Of course, this theory comes with the exciting possibility that reducing environmental stress (e.g., child maltreatment and relational trauma) may be particularly meaningful for individuals with genetic susceptibilities. In a study published in 2008, Bakermans-Kranenburg and her colleagues tested this hypothesis by investigating 157 families with toddlers who showed elevated levels of externalizing problems (e.g., hyperactivity, oppositional behavior, aggression, etc.) They found that their Positive Parenting and Sensitive Discipline intervention program was most effective in reducing externalizing behaviors in those children who had a version of the dopamine gene (DRD4) that has been linked to externalizing behavior and attention-deficit hyperactivity disorder. That is, children who would have traditionally been thought of as carrying a dopamine-related genetic "vulnerability" were in fact most responsive to the positive environmental changes associated with the parenting intervention program.

The results of this study, and many others like it, suggest that improving environmental conditions during childhood can drastically enhance developmental outcomes, especially for those children who are genetically susceptible to environmental influences. However, these findings might also apply to adults - especially considering recent research showing that the brain remains plastic or malleable well into adulthood. For adults with adverse life experiences who are recovering from conditions like depression, addiction, and post-traumatic stress, the genetic susceptibilities that previously contributed to their sensitivity to adverse environmental conditions may also facilitate their responsiveness to the positive changes associated with recovery treatment. In other words, by improving environmental conditions, what was once considered a vulnerability may actually become the very means for plasticity and growth.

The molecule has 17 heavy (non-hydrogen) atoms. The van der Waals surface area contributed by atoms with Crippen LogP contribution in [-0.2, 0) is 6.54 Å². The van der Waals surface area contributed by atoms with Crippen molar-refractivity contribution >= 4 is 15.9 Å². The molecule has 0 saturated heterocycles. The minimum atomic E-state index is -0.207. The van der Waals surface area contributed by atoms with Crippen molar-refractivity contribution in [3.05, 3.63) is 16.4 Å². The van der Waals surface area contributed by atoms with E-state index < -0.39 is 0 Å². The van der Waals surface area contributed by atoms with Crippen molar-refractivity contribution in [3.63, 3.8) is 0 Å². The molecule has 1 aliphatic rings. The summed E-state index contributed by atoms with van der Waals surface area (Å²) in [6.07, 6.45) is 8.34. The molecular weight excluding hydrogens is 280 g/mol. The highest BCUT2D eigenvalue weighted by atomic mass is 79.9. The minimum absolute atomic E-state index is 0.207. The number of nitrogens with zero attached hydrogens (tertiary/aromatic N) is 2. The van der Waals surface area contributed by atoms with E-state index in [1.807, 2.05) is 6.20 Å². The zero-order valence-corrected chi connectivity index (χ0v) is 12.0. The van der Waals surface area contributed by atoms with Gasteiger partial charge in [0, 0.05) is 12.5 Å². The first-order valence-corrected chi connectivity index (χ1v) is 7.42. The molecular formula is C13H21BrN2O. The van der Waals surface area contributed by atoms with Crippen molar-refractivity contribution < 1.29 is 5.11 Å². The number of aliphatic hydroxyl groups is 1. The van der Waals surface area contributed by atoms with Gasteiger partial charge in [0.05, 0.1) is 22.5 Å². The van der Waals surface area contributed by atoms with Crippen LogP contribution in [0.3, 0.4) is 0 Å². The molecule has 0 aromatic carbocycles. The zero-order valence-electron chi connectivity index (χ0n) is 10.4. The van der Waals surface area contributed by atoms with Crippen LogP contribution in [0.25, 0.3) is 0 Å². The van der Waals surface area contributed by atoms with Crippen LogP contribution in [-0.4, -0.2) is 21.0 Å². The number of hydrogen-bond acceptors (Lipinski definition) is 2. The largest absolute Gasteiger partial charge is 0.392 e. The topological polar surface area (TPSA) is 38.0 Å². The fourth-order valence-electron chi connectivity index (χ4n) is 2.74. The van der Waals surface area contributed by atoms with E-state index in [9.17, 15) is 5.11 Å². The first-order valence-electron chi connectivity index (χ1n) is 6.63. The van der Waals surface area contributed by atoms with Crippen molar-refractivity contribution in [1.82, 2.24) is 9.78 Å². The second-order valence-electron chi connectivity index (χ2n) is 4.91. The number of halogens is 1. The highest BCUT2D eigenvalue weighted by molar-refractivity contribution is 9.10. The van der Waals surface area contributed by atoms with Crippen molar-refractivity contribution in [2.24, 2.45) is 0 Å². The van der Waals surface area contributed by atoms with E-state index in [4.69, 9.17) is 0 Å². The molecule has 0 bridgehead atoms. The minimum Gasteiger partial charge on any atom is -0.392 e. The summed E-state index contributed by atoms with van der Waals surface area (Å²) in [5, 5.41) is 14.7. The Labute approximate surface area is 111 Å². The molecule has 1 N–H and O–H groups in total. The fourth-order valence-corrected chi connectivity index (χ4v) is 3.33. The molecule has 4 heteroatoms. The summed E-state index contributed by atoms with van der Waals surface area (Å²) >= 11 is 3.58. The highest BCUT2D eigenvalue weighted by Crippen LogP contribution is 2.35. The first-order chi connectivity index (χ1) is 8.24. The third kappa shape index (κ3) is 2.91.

As the Serenity Prayer suggests, it takes courage to improve our environmental conditions and there is much of our day-to-day circumstances that remains beyond our control. However, even when we cannot change our external environment, we can always alter our perspective of it. Approaching ourselves, our fellow beings, and the world with a greater measure of acceptance and compassion can literally change the subjective experience of our environment, and in many cases it can also lead to objective changes in the environment. This shift in perspective is bound to feed back into the biology of our being, perhaps most noticeably for those individuals who at one time may have been considered genetically vulnerable, but who might actually be predisposed to resiliency, especially if the right environmental conditions are established.

Dr. Shelley Uram on the Sense of Self and Nature of Children

One of America's most respected centers for treating trauma and addiction, The Meadows presents a 16-part video series, viewable on YouTube, in which Dr. Shelley Uram addresses topics ranging from family dysfunction to the benefits of Somatic Experiencing. In the installment titled "The Sense of Self and Nature of Children," the psychologist and Meadows senior fellow discusses the development of the sense of self.

Dr. Uram first describes the authentic nature of a newborn baby: existing moment to moment with no judgments, expectations of self or others, or sense of the past or future. At three months of age, infants begin to develop a sense of self; as the thinking brain matures, this sense of self grows continually more complex. As individuals progress through life, they advance through Maslow's Hierarchy of Human Needs, wherein self-knowledge and transcendence stand as the ultimate goals.

In other videos in the series, Dr. Uram shares her expertise on trauma triggers and the effects of emotional trauma on brain development, among other topics.
Shelley Uram, M.D., is a Harvard-trained, triple board-certified psychiatrist who speaks nationally and internationally on the brain's survival wiring - and how it can interfere with modern life. As a senior fellow at The Meadows, Dr. Uram conducts patient lectures and trains staff members. She also serves as a clinical associate professor of psychiatry at The University of Arizona College of Medicine, and she treats patients in her Phoenix office.
The Meadows' video series also includes interviews with other prominent figures in the mental health field, including John Bradshaw and Maureen Canning; see To learn more about The Meadows' innovative treatment program for trauma and other disorders, visit or call 800-244-4949.